Care for the elderly
12th March 2012
Last week in parliament not for the first time, nor the last I suspect, politicians debated the age old question of how we care for our elderly.
With a police investigation into the death of an elderly resident at the Elsie Inglis Nursing Home in Edinburgh and the collapse of Southern Cross, our largest healthcare provider, the parliament’s Health Committee which I convene launched its inquiry into the regulation of care for older people.
The inquiry achieved some very positive results. Unannounced inspections will increase and it will be made easier for people to make complaints and have their issues addressed.
Nevertheless, I welcome the government’s recognition that more needs to be done to ensure that we have the best possible health care for our elderly where ever they are, in the community, in hospital, or residential care.
To do this I believe equality and human rights issues must be at the very heart of our care system. The right to be free from carless neglect, the right to protection from pharmaceutical abuse commonly known as the medical cosh, the right to privacy, and the right to live as independently as possible must be enshrined into the National Care Standards for the elderly.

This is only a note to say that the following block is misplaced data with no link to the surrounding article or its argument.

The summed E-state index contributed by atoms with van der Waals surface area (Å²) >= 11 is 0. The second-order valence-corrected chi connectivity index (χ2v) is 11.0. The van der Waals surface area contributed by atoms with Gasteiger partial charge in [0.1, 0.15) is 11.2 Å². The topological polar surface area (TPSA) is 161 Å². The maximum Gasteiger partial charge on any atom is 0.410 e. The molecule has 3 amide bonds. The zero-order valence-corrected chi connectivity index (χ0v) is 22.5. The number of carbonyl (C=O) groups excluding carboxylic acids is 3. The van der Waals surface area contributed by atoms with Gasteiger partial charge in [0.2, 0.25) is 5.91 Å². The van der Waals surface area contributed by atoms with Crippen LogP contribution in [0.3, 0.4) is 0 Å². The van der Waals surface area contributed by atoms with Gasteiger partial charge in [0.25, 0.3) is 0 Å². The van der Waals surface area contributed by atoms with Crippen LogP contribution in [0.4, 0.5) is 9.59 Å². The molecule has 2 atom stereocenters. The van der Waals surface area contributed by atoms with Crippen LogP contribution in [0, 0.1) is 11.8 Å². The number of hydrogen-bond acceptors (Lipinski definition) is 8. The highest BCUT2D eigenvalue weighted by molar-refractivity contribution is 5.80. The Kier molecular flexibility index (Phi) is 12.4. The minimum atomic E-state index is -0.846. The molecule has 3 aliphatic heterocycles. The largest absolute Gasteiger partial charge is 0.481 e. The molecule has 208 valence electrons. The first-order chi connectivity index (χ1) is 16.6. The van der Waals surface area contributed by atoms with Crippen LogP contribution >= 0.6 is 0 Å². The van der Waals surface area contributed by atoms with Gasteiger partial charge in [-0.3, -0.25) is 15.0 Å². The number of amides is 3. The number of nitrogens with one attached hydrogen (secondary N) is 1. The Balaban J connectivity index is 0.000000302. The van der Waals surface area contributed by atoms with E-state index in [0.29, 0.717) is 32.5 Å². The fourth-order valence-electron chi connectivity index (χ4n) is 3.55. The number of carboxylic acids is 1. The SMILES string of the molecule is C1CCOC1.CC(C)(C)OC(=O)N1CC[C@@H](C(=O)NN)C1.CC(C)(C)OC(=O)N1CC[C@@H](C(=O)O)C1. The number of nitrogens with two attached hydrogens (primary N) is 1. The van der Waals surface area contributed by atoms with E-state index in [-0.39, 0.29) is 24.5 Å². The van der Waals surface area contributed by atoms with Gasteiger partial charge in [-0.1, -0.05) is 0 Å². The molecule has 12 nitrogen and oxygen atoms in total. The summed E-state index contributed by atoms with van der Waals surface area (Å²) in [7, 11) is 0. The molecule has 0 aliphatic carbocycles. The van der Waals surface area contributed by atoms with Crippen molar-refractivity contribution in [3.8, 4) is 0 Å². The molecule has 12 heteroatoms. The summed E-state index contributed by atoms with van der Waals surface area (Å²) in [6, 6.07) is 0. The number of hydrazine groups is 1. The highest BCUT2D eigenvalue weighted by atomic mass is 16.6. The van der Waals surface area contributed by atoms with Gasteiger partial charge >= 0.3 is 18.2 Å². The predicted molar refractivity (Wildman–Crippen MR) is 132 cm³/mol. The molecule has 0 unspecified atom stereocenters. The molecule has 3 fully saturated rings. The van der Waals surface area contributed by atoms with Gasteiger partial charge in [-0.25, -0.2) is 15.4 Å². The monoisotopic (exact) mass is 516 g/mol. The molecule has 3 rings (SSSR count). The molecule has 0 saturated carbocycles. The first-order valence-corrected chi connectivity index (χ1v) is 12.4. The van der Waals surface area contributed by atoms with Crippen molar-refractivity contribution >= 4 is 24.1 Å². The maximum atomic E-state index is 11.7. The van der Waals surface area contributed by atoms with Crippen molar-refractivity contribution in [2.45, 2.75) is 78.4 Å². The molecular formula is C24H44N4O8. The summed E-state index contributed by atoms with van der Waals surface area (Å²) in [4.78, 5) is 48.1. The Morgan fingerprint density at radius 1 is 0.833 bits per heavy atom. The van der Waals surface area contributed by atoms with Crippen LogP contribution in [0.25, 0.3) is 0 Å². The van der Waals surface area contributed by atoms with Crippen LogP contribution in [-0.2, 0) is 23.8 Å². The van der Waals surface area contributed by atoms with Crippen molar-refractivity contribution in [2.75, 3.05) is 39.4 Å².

Equally important is the value we place on those who provide care to the elderly. Only last week Audit Scotland pointed out that there is too much focus on cutting cost as against improving quality. As we know those who work in the area are often poorly paid, poorly treated and poorly trained.
If we truly want to improve the quality of our care to the elderly that needs to change.